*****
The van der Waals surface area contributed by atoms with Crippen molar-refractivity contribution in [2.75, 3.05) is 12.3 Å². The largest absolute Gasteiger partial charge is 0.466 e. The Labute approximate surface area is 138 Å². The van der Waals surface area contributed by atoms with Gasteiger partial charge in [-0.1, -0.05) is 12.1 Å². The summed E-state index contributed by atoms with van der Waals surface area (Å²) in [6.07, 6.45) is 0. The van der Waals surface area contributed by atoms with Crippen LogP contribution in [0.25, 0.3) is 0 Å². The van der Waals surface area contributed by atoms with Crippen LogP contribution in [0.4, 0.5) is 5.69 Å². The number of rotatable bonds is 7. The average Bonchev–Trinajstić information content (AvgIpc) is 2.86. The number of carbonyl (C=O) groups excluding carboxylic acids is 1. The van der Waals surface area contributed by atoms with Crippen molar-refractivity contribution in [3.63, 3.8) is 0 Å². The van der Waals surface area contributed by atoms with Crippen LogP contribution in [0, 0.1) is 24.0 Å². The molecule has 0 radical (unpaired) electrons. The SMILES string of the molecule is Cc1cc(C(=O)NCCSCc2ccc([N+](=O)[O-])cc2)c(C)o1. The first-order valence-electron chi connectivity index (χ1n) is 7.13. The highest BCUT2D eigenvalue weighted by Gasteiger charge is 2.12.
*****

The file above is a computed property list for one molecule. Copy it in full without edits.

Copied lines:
The van der Waals surface area contributed by atoms with Crippen molar-refractivity contribution in [2.75, 3.05) is 12.3 Å². The largest absolute Gasteiger partial charge is 0.466 e. The Labute approximate surface area is 138 Å². The van der Waals surface area contributed by atoms with Gasteiger partial charge in [-0.1, -0.05) is 12.1 Å². The summed E-state index contributed by atoms with van der Waals surface area (Å²) in [6.07, 6.45) is 0. The van der Waals surface area contributed by atoms with Crippen LogP contribution in [0.25, 0.3) is 0 Å². The van der Waals surface area contributed by atoms with Crippen LogP contribution in [0.4, 0.5) is 5.69 Å². The number of rotatable bonds is 7. The average Bonchev–Trinajstić information content (AvgIpc) is 2.86. The number of carbonyl (C=O) groups excluding carboxylic acids is 1. The van der Waals surface area contributed by atoms with Crippen molar-refractivity contribution in [3.63, 3.8) is 0 Å². The van der Waals surface area contributed by atoms with Crippen LogP contribution in [0, 0.1) is 24.0 Å². The molecule has 0 radical (unpaired) electrons. The SMILES string of the molecule is Cc1cc(C(=O)NCCSCc2ccc([N+](=O)[O-])cc2)c(C)o1. The first-order valence-electron chi connectivity index (χ1n) is 7.13. The highest BCUT2D eigenvalue weighted by Gasteiger charge is 2.12.